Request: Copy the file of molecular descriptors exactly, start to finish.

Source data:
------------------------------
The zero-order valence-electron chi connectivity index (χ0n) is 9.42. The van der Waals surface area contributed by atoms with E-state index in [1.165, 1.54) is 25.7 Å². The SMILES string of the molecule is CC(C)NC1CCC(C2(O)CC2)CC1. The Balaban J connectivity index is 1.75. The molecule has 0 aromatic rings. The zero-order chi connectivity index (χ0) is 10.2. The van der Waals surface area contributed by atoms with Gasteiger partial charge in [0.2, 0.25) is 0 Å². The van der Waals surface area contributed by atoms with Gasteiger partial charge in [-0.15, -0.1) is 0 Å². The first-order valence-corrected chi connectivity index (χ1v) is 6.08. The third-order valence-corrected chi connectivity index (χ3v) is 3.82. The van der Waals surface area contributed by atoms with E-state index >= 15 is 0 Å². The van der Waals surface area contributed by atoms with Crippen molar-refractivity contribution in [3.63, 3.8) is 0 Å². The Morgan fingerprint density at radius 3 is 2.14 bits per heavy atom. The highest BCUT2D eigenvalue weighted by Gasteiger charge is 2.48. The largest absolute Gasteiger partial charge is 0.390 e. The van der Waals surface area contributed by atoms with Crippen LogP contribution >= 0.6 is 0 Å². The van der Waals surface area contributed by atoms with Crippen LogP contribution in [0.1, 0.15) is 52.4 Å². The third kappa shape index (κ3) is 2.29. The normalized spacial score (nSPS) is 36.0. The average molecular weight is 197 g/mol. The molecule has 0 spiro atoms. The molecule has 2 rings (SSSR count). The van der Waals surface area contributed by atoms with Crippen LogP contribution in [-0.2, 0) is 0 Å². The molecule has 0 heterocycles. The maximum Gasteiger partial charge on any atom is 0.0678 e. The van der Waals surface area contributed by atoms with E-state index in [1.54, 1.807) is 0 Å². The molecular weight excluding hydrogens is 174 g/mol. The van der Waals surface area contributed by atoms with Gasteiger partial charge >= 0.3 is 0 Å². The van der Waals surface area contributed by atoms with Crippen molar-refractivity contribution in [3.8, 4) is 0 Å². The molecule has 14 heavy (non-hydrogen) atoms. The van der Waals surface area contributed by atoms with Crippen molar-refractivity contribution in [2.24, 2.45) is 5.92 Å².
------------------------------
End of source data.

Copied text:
The zero-order valence-electron chi connectivity index (χ0n) is 9.42. The van der Waals surface area contributed by atoms with E-state index in [1.165, 1.54) is 25.7 Å². The SMILES string of the molecule is CC(C)NC1CCC(C2(O)CC2)CC1. The Balaban J connectivity index is 1.75. The molecule has 0 aromatic rings. The zero-order chi connectivity index (χ0) is 10.2. The van der Waals surface area contributed by atoms with Gasteiger partial charge in [0.2, 0.25) is 0 Å². The van der Waals surface area contributed by atoms with Gasteiger partial charge in [-0.15, -0.1) is 0 Å². The first-order valence-corrected chi connectivity index (χ1v) is 6.08. The third-order valence-corrected chi connectivity index (χ3v) is 3.82. The van der Waals surface area contributed by atoms with E-state index >= 15 is 0 Å². The van der Waals surface area contributed by atoms with Crippen molar-refractivity contribution in [3.63, 3.8) is 0 Å². The Morgan fingerprint density at radius 3 is 2.14 bits per heavy atom. The highest BCUT2D eigenvalue weighted by Gasteiger charge is 2.48. The largest absolute Gasteiger partial charge is 0.390 e. The van der Waals surface area contributed by atoms with Crippen LogP contribution >= 0.6 is 0 Å². The van der Waals surface area contributed by atoms with Crippen LogP contribution in [0.1, 0.15) is 52.4 Å². The third kappa shape index (κ3) is 2.29. The normalized spacial score (nSPS) is 36.0. The average molecular weight is 197 g/mol. The molecule has 0 spiro atoms. The molecule has 2 rings (SSSR count). The van der Waals surface area contributed by atoms with Crippen LogP contribution in [-0.2, 0) is 0 Å². The molecule has 0 heterocycles. The maximum Gasteiger partial charge on any atom is 0.0678 e. The van der Waals surface area contributed by atoms with E-state index in [1.54, 1.807) is 0 Å². The molecular weight excluding hydrogens is 174 g/mol. The van der Waals surface area contributed by atoms with Gasteiger partial charge >= 0.3 is 0 Å². The van der Waals surface area contributed by atoms with Crippen molar-refractivity contribution in [3.8, 4) is 0 Å². The molecule has 14 heavy (non-hydrogen) atoms. The van der Waals surface area contributed by atoms with Crippen molar-refractivity contribution in [2.24, 2.45) is 5.92 Å².